Later this day the swells and sea increased to about 2-3m, with lots of wind. The spray splashing up from each side of the bow had a beautiful blue hue with an occasional rainbow sheen.
• The Imperial Trans-Antarctic Expedition (1914-17):
April 9, 1917:
Last we heard... After nearly 8 months of living on an ice floe, it split in two and Shackleton’s "party" (and I use that term loosely!) was forced to take to their lifeboats and head for the nearest land. After five more harrowing days at sea, the exhausted men navigated and landed their three lifeboats at Elephant Island, 346 miles from where the Endurance sank!
.... When the men finally make land, they dance along the "beach" and let the pebbles dribble through their hands. Despite the fact this was "an inhospitable place, devoid of any vegetation, covered with glaciers and swept by ice laden surges of the South Atlantic Ocean," the men are overjoyed; this is the first time they’ve been on solid ground in 497 days.
However, Shackleton realizes that their landing spot is too open to wind and waves, and the men must get back in the boats and move another 7 miles around the end of the island. The men finally made camp at what was later named Point Wild - after Frank Wild, the designated Leader of the men stranded on Elephant Island. John Robert Francis Wild (1873--1939), known as Frank Wild, was an explorer. He went on five expeditions to Antarctica for which he was awarded the Polar Medal with four bars (was that for being "brave?" or....?), one of only two men to be so honored, the other being Ernest Joyce.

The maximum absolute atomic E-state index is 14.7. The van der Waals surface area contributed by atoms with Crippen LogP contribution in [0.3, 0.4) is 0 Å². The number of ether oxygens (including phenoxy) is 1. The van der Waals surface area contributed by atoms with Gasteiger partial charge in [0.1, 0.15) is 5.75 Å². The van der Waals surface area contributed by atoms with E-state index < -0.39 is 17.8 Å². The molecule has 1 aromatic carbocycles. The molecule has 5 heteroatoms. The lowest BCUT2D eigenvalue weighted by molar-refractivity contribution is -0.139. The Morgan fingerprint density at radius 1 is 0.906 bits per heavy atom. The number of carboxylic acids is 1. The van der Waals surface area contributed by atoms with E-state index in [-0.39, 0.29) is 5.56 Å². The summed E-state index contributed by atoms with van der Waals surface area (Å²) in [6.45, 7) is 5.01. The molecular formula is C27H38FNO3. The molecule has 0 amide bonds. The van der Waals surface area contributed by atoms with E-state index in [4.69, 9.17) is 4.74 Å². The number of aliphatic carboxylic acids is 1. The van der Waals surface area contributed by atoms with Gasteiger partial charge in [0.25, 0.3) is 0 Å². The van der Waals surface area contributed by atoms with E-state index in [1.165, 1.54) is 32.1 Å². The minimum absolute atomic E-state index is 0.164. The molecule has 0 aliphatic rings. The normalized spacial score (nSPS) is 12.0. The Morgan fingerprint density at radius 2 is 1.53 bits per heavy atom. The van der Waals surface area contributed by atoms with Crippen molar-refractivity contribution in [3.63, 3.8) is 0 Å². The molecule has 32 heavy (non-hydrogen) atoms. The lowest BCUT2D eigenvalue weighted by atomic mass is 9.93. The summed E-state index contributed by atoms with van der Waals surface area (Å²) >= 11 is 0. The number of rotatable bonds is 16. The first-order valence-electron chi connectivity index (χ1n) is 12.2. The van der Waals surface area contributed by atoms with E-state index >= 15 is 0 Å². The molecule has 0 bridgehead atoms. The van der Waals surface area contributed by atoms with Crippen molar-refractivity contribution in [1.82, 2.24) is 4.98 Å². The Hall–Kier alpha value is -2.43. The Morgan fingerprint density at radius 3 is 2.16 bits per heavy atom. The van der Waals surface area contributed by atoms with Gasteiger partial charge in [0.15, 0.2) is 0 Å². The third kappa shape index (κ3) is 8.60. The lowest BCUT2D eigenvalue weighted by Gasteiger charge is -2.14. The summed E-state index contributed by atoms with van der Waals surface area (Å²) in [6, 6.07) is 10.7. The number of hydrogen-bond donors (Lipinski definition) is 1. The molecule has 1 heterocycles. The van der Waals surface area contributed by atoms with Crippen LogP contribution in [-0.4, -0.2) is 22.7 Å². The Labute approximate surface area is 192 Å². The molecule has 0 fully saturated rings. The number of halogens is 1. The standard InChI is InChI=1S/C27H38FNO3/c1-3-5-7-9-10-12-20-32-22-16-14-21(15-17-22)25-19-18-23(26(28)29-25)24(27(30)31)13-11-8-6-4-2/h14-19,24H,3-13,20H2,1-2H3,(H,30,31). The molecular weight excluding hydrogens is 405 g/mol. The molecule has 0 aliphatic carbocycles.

Shackleton chose this site for a couple of reasons: first, it was in the middle of a Gentoo penguin colony, so he figured if the penguins could survive the winter there, so could they... (Really....??? I didn't see any feathers on Shackleton's crew, nor the ability of his men to dive into freezing cold ocean waters and dive hundreds of feet down for food...!) But, he figured the penguins themselves could also provide them with a reasonable amount of food...
..... Upon landing and making camp, the men are greatly relieved, believing they will be able to spend the winter on the island ( Oh, JOY...) and possibly be picked up by whalers in the spring (or not...).
After their "celebration"... they constructed a make-shift hut on the only space that appeared to be free of wave action, in the middle of a smelly penguin colony. Their “home away from home” was two over turned lifeboats with sail cloth on top of a rock wall foundation to make a really nice(?) little hotel (?) for themselves, making it feel just like home (?)... with all the amenities of 20th Century England (?)... Couldn't ask for anything more, right?. At this point, I think they were bucking for a Darwin Award! For 105 days they suffered starvation, thirst, bone-chilling cold, frostbite (with associated digits being chopped off), and an uncertain future....
OK.... The GOOD NEWS IS: They finally got to land (a tiny little rock in the middle of the Antarctic Ocean)!
But, THE BAD NEWS IS: ... Shackleton finally (after about the first day) realizes there will not be enough food on the island to last through the winter...
NEXT STOP: ELEPHANT ISLAND